I am thrilled to host author Jean Reagan, whose book Always My Brother deals with sibling death. I thought this interview would be fitting for Memorial Day as many of our thoughts turned to our loved ones who have past on. I hope you enjoy getting to know Jean as much as I have she has a wonderful personality, fascinating life (she’s lived in Japan and spends the summer in the wilderness) and a sense of humor all the while taking on a topic that is just plain hard. In her own words, “I wanted to honor siblings for the devastating loss they face and to offer them realistic hope.” I am also looking forward to reading her new book, How to Babysit a Grandpa. Thank you Jean for spending a little time at Bookscoops!
1. Tell us a bit about yourself so people can get to know you.
I was born in Alabama, but I lived most of my childhood in Japan. So as you might expect, anything Japanese intrigues me still. (especially Japanese food!)
For the past ten years, every summer my husband and I move to a tiny patrol cabin in Grand Tetons National Park’s backcountry where we serve as wilderness volunteers. The cabin has no running water or electricity, and there are bars on the windows to keep out bears. We love being surrounded by nature. We also love meeting hikers and campers from all over the world.
As I hike or canoe, I keep my eyes and ears open for wildlife and for story ideas. You never know what you might encounter around the bend!
2. Death of a family member is such a hard subject to write about tell us why you chose sibling death for your first book?
In 2005, after a roller-coaster year of hopes and setbacks, our nineteen-year old son, John, died of a drug overdose, leaving our seventeen-year old daughter, Jane, as an only child. As we faced our grief, I watched how the death of a sibling is discounted. People offered me (and my husband) comfort, but rarely seemed to acknowledge Jane’s tragic loss.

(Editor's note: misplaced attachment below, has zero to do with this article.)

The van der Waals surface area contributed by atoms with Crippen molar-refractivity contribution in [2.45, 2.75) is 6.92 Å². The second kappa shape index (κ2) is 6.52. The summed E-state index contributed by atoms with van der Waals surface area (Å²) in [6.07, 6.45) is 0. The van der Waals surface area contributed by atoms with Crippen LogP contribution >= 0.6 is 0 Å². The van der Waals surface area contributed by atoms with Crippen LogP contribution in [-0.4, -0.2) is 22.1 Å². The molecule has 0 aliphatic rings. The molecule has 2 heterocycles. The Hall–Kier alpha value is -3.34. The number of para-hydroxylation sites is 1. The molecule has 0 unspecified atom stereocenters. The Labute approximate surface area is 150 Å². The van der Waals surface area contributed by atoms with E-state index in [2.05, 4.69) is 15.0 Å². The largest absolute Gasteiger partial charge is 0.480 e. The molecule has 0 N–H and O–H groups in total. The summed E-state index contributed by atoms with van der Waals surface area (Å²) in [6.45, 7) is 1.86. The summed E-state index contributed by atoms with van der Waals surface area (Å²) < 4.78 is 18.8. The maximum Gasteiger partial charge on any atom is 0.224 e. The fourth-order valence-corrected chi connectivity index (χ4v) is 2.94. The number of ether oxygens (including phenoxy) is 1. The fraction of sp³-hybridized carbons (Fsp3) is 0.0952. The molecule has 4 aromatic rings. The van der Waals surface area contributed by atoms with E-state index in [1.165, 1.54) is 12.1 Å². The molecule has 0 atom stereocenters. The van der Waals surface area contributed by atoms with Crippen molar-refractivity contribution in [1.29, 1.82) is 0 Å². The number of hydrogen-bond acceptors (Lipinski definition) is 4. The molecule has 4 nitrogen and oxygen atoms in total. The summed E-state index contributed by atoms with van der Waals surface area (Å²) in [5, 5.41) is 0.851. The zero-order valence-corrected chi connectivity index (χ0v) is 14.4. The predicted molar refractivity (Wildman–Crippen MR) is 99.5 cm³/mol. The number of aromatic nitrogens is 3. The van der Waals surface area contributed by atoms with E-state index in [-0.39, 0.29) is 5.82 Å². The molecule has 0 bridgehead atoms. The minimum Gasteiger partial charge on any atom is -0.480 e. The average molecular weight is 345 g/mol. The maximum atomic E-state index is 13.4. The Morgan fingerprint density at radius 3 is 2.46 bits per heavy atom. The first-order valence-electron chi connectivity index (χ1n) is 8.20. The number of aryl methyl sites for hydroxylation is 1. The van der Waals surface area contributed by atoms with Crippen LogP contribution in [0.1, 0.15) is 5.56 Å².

Through research I learned that sibling death is often considered the unrecognized grief. Surviving siblings are sometimes even admonished to be “extra good,” because their parents are grieving. In ALWAYS MY BROTHER I wanted to honor siblings for the devastating loss they face and to offer them realistic hope.
Because ALWAYS MY BROTHER is a picture book aimed at a young audience, it does not mirror our own family story. For example, I made the characters much younger. Yet the book taps into the emotions and experiences of our loss. For example, I made sure to include a returning-to-school scene, because that is a particularly tough step for grieving children.
3. What books did you like reading as a child?
I LOVED being read to, but learning to read didn’t come easy to me. I still remember my excitement when finally in third grade I actually enjoyed reading a book, SMILING HILL FARM. It felt magical.
Some of the picture books I loved were anything by Dr. Seuss, MILLIONS OF CATS, and THE GOOPS. I read a lot of Japanese comic books, too!
4. What tips do you have for aspiring authors?
Read, read, read, especially the genre you want to write. Join a critic group. Enter writing contests to create deadlines for yourself and to find encouragement along the road to publication. If your writing genre is picture books, join us for the annual Picture Book Marathon in February. Last year we had over four hundred participants from all over the world. There is no cost. The website is www.picturebookmarathon.org.
5. As a parent and author what are some of your favorite tips to encourage children to read?
Regularly get piles and piles of books from the library. (Why don’t libraries have shopping carts?) We did without a TV for about seven years when our kids were young. It meant our house was never tidy, but we sure did read a lot.
But even with all this family-reading time, our son struggled to learn to read. I had a lot of empathy, because of my similar struggle. Eventually he found the magic by pouring through the CALVIN AND HOBBS books.
6. What are your current writing projects?
Spring of 2012 my next picture book, HOW TO BABYSIT A GRANDPA, will be published by Knopf. I’m thrilled to send a purely happy, silly book into the world. Several weeks ago I saw Lee Wildish’s illustrations for it. His artwork is fabulously quirky. Perfect!
I’m in the early stages of two other stories: one about an outing to a park with a father and young toddler, and another one about a new sibling. I find picture books so tricky to write, requiring countless number of revisions. My critique partners definitely keep me going with their insights, humor, and encouragement.
For more about me, my writing process, my grief journey, or my summer life, please visit www.jeanreagan.com.